Rip currents were less of an issue on the West Coast this week, but the top spots were chosen by Forbes for their parks, museums and shell collecting.


7 day rainfall

Heaviest rain associated with the stalled cold front will likely be on Florida’s East Coast. (Image credit: NOAA/ WPC)

The cold front forecast to slide down the Florida peninsula late this weekend — associated with the tail end of the “Bomb Cyclone” to the north — will stall over or near the Keys and set up a stormy Monday, Tuesday and possibly Wednesday, according to forecasters.

After the front stalls out, a new low pressure system is expected to develop near Florida and roll over the southern peninsula, possibly delivering heavy rain, thunderstorms and very windy conditions.

NOAA’s Weather Prediction Center continues to adjust forecast precipitation amounts to the upside. The latest graphical estimate calls for as much as 3-4 inches in East-Central Florida down to coastal South Florida.

Ocean temps surrounding Florida jumped in February, satellite analysis shows


Above: Sea surface temperature anomalies as of Thursday; below: temperature anomalies one month ago. (Image credits: NOAA/ NESDIS)


With high pressure sitting over Florida during February, it didn’t take long for winter’s cool ocean waters to reverse trend. A month ago, anomalously cool temperatures surrounded the peninsula, the Bahamas, and were measured in the Gulf of Mexico. But what a difference a month makes.

In South Florida, water temperatures off the Lake Worth Pier have reached 77 degrees, a little warmer in Biscayne Bay.

A buoy 208 miles west of Naples posted a reading of 79.7 degrees this weekend.

With all the warm water and winds out of the southeast, some record warm low temperatures are possible in coastal South Florida, the National Weather Service said Sunday.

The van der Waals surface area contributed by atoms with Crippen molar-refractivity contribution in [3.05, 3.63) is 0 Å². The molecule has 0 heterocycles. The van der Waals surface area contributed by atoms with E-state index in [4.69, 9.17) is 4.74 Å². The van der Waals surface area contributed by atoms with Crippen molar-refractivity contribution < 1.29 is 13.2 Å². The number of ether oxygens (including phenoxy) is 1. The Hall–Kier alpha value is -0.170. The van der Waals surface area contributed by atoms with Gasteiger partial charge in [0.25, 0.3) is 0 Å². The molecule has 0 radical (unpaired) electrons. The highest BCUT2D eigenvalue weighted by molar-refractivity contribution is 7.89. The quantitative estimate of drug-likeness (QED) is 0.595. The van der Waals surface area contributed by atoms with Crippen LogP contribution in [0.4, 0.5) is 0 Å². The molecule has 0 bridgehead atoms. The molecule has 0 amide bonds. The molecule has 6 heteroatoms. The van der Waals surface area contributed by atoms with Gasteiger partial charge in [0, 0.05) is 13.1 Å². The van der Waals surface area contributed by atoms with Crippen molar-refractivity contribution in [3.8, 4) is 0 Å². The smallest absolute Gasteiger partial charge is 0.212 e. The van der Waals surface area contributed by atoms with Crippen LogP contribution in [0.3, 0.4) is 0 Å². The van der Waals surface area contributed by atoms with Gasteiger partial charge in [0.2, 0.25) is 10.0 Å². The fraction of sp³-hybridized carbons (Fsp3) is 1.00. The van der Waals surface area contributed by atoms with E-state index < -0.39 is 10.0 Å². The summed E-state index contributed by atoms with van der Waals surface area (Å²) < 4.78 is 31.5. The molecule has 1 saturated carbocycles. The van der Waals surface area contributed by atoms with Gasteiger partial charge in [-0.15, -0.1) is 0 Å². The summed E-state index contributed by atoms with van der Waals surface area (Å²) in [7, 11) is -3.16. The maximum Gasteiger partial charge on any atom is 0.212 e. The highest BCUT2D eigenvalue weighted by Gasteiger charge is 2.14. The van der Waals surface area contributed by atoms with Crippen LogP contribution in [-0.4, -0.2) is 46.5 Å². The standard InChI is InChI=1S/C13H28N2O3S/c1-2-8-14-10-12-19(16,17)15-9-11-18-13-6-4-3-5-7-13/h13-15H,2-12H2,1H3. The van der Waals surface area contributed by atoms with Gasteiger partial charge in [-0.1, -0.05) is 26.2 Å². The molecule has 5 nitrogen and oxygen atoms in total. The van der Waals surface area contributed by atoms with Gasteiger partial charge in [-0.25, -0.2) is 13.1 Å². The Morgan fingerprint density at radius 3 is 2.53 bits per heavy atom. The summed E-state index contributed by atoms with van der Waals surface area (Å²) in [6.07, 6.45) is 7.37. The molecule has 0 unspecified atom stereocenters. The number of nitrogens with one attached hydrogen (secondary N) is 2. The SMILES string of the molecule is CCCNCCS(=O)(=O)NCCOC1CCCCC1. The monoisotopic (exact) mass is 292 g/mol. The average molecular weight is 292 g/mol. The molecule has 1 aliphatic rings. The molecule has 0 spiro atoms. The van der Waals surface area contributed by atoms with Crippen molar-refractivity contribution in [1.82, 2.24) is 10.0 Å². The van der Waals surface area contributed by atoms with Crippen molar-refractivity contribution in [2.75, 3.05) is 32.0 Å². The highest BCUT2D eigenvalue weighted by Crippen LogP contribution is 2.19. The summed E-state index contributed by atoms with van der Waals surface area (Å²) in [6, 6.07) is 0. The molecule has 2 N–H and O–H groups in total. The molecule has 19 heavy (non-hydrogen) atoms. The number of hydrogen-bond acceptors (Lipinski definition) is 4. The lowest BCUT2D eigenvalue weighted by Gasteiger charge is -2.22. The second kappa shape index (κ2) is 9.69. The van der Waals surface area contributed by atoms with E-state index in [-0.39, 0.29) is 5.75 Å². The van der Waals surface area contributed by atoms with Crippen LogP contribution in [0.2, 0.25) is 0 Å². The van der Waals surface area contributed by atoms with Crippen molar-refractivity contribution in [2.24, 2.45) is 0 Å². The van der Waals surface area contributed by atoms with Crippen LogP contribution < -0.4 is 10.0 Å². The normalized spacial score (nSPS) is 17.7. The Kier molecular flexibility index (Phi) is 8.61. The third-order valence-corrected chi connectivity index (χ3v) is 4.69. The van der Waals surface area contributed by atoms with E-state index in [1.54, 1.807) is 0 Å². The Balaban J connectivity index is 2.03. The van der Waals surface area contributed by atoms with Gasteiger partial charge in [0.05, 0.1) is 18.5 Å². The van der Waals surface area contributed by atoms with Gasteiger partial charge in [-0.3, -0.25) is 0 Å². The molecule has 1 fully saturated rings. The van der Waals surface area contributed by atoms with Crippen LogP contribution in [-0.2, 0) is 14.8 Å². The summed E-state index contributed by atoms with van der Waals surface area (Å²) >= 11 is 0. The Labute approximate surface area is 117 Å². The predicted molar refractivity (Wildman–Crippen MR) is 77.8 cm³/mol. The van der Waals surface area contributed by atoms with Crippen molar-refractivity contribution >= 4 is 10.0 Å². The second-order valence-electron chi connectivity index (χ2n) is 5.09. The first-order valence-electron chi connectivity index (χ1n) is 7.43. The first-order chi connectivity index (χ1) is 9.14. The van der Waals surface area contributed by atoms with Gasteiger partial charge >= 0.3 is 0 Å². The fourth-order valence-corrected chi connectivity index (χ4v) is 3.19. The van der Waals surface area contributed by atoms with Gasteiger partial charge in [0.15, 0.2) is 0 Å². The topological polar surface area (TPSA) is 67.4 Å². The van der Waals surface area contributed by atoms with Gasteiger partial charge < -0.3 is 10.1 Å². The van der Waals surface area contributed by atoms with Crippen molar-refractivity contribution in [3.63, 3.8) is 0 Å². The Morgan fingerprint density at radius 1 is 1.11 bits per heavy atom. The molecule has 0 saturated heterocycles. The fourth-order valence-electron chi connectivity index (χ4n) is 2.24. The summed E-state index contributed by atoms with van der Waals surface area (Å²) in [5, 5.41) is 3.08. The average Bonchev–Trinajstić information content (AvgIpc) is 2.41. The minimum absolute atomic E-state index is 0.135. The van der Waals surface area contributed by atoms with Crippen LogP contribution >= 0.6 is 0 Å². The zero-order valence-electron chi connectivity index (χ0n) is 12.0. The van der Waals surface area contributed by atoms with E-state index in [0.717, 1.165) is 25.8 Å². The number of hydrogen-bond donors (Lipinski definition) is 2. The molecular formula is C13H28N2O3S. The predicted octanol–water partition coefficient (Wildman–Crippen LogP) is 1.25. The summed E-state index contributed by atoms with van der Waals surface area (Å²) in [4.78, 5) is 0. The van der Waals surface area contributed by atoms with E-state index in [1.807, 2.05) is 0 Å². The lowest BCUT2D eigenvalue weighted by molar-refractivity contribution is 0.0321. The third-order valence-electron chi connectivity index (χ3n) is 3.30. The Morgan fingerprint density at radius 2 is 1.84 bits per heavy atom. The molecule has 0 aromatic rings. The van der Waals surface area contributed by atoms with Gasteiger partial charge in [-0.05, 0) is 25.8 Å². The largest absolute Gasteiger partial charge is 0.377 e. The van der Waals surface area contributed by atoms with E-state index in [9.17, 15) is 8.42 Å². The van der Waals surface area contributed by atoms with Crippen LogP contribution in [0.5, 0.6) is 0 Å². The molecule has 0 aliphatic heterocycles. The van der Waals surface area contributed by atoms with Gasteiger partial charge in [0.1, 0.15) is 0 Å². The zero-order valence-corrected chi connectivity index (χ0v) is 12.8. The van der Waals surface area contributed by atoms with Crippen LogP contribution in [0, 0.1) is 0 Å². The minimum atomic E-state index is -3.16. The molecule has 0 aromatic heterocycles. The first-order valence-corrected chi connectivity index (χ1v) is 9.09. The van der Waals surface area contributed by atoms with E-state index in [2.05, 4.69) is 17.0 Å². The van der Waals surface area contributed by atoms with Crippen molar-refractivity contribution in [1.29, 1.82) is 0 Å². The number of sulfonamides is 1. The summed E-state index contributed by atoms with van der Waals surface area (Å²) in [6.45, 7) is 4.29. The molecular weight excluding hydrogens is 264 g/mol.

Record warm lows

Early week forecast lows in South Florida could approach record territory, forecasters say. (Image credit: NWS-Miami)

Sunday morning’s low in Miami, Fort Lauderdale and West Palm Beach was 73. Those temperatures are 1-2 degrees short of records. But Monday and Tuesday morning lows in Fort Lauderdale and Naples could challenge records.

While the Gulf is unusually warm for this time of the year, there are some patches of cool water in the Central Caribbean and in the Central Tropical Atlantic. It will be interesting to see what this looks like a month from now, when the first hurricane season forecasts are issued.

Colorado State University releases its first forecast in less than a month, on Thursday, April 4. Analysts will be looking at water temperatures as well as weighing the impact of weak El Niño conditions in the Tropical Pacific — which may or may not continue into the summer and fall. The latest forecast from NOAA’s Climate Prediction Center puts the chance of El Niño continuing beyond spring at 50 percent or less.


RAINFALL REPORT: Most of Florida was dry Saturday with the exception of coastal Palm Beach, Broward and Miami-Dade counties. Some CoCoRaHS observers reported less than a tenth of an inch as a few showers streamed in from the Bahamas. An observer on Singer Island in Palm Beach County reported 0.17 of an inch.


DST DEBATE: Daylight Saving Time, which began Sunday, has been getting more attention than usual this year. Several publications have weighed the pros and cons of clock changing. Here’s the New York Times story on it.